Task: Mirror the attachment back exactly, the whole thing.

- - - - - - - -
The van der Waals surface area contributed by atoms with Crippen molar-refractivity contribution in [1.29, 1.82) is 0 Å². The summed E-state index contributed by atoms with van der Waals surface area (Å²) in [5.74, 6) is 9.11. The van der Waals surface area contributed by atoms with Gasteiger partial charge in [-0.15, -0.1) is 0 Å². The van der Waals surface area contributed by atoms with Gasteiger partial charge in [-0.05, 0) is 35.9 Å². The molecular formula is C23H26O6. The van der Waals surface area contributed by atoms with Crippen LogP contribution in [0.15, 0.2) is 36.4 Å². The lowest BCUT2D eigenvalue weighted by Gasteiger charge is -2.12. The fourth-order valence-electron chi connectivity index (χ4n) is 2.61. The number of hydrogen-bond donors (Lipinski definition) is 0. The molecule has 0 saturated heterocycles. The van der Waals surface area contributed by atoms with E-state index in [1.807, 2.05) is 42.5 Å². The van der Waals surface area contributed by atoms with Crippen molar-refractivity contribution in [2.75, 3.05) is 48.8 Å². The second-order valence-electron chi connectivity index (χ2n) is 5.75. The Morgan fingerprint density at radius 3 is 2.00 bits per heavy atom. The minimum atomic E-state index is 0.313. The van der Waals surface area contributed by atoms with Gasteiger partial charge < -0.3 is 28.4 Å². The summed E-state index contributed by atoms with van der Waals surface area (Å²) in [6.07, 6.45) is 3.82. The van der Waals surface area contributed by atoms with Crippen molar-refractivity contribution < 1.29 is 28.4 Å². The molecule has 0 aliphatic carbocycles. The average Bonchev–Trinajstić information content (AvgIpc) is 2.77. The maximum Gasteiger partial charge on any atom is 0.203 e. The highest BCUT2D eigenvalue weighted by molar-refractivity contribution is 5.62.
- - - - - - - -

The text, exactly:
The van der Waals surface area contributed by atoms with Crippen molar-refractivity contribution in [1.29, 1.82) is 0 Å². The summed E-state index contributed by atoms with van der Waals surface area (Å²) in [5.74, 6) is 9.11. The van der Waals surface area contributed by atoms with Gasteiger partial charge in [-0.15, -0.1) is 0 Å². The van der Waals surface area contributed by atoms with Gasteiger partial charge in [-0.05, 0) is 35.9 Å². The molecular formula is C23H26O6. The van der Waals surface area contributed by atoms with Crippen LogP contribution in [0.15, 0.2) is 36.4 Å². The lowest BCUT2D eigenvalue weighted by Gasteiger charge is -2.12. The fourth-order valence-electron chi connectivity index (χ4n) is 2.61. The number of hydrogen-bond donors (Lipinski definition) is 0. The molecule has 0 saturated heterocycles. The van der Waals surface area contributed by atoms with E-state index in [1.807, 2.05) is 42.5 Å². The van der Waals surface area contributed by atoms with Crippen molar-refractivity contribution in [2.75, 3.05) is 48.8 Å². The second-order valence-electron chi connectivity index (χ2n) is 5.75. The Morgan fingerprint density at radius 3 is 2.00 bits per heavy atom. The minimum atomic E-state index is 0.313. The van der Waals surface area contributed by atoms with Gasteiger partial charge < -0.3 is 28.4 Å². The summed E-state index contributed by atoms with van der Waals surface area (Å²) in [6.07, 6.45) is 3.82. The van der Waals surface area contributed by atoms with Crippen molar-refractivity contribution < 1.29 is 28.4 Å². The molecule has 0 aliphatic carbocycles. The average Bonchev–Trinajstić information content (AvgIpc) is 2.77. The maximum Gasteiger partial charge on any atom is 0.203 e. The highest BCUT2D eigenvalue weighted by molar-refractivity contribution is 5.62.